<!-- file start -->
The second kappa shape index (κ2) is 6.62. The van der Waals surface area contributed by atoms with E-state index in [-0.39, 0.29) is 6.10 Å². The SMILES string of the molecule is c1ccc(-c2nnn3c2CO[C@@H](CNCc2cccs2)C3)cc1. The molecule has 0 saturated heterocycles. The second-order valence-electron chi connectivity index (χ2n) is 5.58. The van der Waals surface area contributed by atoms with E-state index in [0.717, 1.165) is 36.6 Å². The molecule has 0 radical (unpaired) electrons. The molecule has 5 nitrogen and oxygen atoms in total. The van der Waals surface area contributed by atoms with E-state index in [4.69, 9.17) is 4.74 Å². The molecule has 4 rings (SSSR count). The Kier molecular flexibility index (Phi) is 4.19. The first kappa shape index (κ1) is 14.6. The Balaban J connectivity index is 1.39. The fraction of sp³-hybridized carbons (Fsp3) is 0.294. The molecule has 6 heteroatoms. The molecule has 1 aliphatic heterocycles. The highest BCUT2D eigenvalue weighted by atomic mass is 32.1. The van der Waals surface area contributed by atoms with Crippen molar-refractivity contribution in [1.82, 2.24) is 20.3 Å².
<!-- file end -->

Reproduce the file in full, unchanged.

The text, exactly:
The second kappa shape index (κ2) is 6.62. The van der Waals surface area contributed by atoms with E-state index in [-0.39, 0.29) is 6.10 Å². The SMILES string of the molecule is c1ccc(-c2nnn3c2CO[C@@H](CNCc2cccs2)C3)cc1. The molecule has 0 saturated heterocycles. The second-order valence-electron chi connectivity index (χ2n) is 5.58. The van der Waals surface area contributed by atoms with E-state index in [0.717, 1.165) is 36.6 Å². The molecule has 0 radical (unpaired) electrons. The molecule has 5 nitrogen and oxygen atoms in total. The van der Waals surface area contributed by atoms with E-state index in [4.69, 9.17) is 4.74 Å². The molecule has 4 rings (SSSR count). The Kier molecular flexibility index (Phi) is 4.19. The first kappa shape index (κ1) is 14.6. The Balaban J connectivity index is 1.39. The fraction of sp³-hybridized carbons (Fsp3) is 0.294. The molecule has 6 heteroatoms. The molecule has 1 aliphatic heterocycles. The highest BCUT2D eigenvalue weighted by atomic mass is 32.1. The van der Waals surface area contributed by atoms with Crippen molar-refractivity contribution in [1.82, 2.24) is 20.3 Å².